Each training method that proved successful was based on the core principle of Qigong: Mind intent leads energy, energy leads movement. To begin to understand this principle in everyday life, think of being hungry. The sensation of hunger leads to the thought of going to the refrigerator (mind intent). The thought of going to the refrigerator leads to the impetus to get up (energy) and the impetus to rise off the chair fuels the action of going to the refrigerator (movement). Using Qigong – type movement for people who have limited movement due to pain and dysfunction can work similarly. We train the student to first thinks about the movement using visual or audio imagery, then we see that over time the energy of the body begins to follow the images and eventually propels the physical body. One can see in this process that the physical movement is the last rung on the process ladder, the least essential of the trio. Over time as physical movement improves, a student is able to visualize greater movement, stagnation in the energetic system releases, and greater physical fluidity is achieved. The whole process improves.

Many students have had significant breakthroughs in healing by following this practice course. Cheryl (name has been changed) came to my class when I was teaching at one of our local hospitals in conjunction with their pain clinic. Every student had significant and debilitating pain and health conditions including CFIDS. Cheryl was a woman in her early 50’s, an athlete and landscaper. She had been thin, muscular and vital her whole life. About 2 years prior to meeting Cheryl she came down with the flu and never recovered. Now, 50 pounds overweight Cheryl was all but bed-ridden. Having confounded the medical system, Cheryl had been recently diagnosed with CFIDS.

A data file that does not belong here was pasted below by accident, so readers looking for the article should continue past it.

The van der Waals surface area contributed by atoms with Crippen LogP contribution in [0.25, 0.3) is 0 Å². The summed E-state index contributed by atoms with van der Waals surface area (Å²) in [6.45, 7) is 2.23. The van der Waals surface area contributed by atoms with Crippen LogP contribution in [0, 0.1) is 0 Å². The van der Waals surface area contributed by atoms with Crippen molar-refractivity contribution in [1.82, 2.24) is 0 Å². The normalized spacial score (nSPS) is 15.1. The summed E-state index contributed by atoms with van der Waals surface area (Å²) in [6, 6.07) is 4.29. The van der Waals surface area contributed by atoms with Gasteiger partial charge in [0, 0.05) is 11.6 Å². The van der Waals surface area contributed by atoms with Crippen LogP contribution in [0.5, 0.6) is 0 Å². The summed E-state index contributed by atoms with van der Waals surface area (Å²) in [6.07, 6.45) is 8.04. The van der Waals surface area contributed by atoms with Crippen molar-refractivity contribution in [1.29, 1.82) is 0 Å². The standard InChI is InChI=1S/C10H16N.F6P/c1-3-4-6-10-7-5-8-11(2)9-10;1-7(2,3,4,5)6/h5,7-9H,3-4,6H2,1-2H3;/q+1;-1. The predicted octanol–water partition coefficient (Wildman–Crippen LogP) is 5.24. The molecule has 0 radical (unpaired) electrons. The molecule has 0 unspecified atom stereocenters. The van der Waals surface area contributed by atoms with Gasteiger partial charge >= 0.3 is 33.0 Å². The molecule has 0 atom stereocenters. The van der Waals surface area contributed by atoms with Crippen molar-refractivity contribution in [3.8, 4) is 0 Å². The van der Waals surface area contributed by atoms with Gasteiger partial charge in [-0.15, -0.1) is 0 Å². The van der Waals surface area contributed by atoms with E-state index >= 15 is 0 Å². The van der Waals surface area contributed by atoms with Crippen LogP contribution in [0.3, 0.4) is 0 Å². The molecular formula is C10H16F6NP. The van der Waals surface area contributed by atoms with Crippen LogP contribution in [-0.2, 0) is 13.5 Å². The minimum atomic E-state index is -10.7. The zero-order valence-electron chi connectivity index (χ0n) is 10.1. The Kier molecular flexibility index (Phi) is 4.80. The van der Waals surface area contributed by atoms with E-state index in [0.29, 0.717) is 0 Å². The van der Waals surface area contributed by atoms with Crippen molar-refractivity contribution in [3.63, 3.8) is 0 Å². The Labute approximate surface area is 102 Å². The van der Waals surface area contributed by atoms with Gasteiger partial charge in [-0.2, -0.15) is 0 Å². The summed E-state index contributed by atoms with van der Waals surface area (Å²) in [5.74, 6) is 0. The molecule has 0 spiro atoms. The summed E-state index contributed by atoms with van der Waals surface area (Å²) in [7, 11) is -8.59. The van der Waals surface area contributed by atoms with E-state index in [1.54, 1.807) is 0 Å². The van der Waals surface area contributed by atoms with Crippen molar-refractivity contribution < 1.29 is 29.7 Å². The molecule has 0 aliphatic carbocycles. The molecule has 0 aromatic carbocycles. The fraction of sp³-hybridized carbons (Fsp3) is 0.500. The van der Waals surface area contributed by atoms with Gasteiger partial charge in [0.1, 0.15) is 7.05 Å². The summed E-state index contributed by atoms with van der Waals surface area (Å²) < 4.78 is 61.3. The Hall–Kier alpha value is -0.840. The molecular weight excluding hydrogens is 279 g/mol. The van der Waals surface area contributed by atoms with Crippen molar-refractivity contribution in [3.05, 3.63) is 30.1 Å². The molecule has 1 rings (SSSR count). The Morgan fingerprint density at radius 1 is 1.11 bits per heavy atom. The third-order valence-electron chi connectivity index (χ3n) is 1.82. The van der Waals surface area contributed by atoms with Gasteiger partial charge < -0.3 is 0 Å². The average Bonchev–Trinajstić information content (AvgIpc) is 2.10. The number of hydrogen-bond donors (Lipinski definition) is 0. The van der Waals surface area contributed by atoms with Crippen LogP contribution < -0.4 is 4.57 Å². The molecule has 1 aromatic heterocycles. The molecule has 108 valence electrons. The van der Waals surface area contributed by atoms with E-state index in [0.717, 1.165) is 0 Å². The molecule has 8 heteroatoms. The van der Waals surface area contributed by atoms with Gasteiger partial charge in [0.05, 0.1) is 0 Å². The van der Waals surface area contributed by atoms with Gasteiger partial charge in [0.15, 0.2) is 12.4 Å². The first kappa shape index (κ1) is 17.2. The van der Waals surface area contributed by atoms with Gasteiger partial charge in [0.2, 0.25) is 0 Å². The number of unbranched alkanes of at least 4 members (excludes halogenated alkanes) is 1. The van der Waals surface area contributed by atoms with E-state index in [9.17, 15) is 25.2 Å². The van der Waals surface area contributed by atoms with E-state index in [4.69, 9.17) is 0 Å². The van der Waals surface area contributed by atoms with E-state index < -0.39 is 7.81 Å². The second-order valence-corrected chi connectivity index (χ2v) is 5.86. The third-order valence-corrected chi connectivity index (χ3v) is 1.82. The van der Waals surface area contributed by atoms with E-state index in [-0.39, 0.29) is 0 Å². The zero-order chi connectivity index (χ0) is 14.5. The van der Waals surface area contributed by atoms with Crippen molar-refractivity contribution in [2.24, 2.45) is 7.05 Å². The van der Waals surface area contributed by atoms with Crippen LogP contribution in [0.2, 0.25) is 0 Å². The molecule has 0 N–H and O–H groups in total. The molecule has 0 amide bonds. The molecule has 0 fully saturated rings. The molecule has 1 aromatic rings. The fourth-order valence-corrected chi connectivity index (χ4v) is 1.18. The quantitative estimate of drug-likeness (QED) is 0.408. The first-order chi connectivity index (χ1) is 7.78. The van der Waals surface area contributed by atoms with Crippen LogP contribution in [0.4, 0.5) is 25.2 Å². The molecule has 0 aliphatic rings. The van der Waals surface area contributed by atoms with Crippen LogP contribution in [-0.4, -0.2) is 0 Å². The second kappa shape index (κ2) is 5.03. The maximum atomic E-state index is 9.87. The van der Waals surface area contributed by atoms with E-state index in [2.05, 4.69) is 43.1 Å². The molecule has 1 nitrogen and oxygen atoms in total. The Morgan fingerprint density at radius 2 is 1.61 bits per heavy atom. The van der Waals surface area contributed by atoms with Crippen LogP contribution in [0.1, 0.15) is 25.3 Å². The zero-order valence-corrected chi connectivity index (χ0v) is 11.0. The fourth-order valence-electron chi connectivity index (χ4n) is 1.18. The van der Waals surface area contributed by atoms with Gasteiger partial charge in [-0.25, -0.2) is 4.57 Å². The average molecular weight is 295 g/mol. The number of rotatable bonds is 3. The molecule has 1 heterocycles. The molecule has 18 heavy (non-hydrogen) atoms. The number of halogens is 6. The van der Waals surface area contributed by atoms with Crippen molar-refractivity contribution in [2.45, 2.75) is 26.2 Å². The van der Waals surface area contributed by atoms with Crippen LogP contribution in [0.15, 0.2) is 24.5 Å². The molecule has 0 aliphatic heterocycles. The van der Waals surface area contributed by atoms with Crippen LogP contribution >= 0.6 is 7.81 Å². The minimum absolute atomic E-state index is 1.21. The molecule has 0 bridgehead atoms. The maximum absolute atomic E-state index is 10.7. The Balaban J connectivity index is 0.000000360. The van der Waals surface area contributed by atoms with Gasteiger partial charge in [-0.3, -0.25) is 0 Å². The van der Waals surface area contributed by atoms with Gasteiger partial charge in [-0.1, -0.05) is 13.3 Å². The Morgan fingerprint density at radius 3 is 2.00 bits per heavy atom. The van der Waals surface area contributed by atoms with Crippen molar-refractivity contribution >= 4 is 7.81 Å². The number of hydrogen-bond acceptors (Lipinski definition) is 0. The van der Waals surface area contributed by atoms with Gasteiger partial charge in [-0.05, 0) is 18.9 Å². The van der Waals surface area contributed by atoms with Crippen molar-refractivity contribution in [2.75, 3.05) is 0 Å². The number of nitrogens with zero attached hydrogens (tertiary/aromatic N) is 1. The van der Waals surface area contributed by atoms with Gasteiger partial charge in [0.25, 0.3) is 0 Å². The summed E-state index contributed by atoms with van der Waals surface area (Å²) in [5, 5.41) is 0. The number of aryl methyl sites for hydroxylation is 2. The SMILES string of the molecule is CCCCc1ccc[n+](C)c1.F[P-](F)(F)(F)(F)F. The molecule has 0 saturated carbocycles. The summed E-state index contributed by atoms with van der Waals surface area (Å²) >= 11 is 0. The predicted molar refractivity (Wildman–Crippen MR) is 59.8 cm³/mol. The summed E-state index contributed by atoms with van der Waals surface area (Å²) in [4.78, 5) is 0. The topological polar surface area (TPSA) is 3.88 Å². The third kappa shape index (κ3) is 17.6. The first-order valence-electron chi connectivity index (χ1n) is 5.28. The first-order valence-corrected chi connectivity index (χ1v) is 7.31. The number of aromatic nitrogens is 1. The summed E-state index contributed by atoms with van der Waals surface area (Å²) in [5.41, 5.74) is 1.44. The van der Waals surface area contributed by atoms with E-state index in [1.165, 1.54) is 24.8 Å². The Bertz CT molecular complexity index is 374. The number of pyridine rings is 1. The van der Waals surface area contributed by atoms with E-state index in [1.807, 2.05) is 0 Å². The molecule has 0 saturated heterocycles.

Cheryl entered the 8 week Tai Chi/Qigong course I designed for the pain clinic. We met for 1 ½ hours two times per week. When Cheryl began she was unable to stand for more than 2 minutes without her heart rate exceeding 200 beats per minute. During the course of the eight weeks, Cheryl would follow the movements as she could and lay down to rest every two minutes. During the rest time, Cheryl would watch very intently, imprinting the simple arm, waist and leg patterns into her brain. When watching became to fatiguing, she would close her eyes and follow the voice instructions. Over the course, Cheryl became skilled at visualizing the movements and would practice them mentally at home. Within four weeks of practice, Cheryl was standing and practicing with the group for at least ½ the class.

Cheryl continued to develop her Tai Chi and Qigong skills in this way and over the next four years came to practice for hours several days a week. Cheryl became one of my top students, expanding her studies with other teachers to become a competent assistant instructor. It was not that Cheryl’s suffering had been obliterated, nor did Cheryl only rely on her Qigong and Tai Chi practices for her improved health, but they were instrumental in helping her symptoms to recede, increasing the quality of life dramatically.

I know many people like Cheryl for whom both Qigong and Tai Chi help in vivid and spectacular ways. And though there are many types of movements and forms in Qigong and Tai Chi, the principle of “mind leading energy, energy leading body” is fundamental to each. If a student can adopt this method to not only their Qigong practice but to all movement, he or she will see progress. It is important to understand that whereas the physical body is deeply involved, is not the beginning or the end of the healing process. As students if we can be patient enough and disciplined enough to cultivate the mental aspects of our practice amongst our physical limitations, the Qigong way shows us that the energy will follow, and after that, the body will improve. This process is a key that can unlock dramatic possibilities for healing physically, emotionally and spiritually.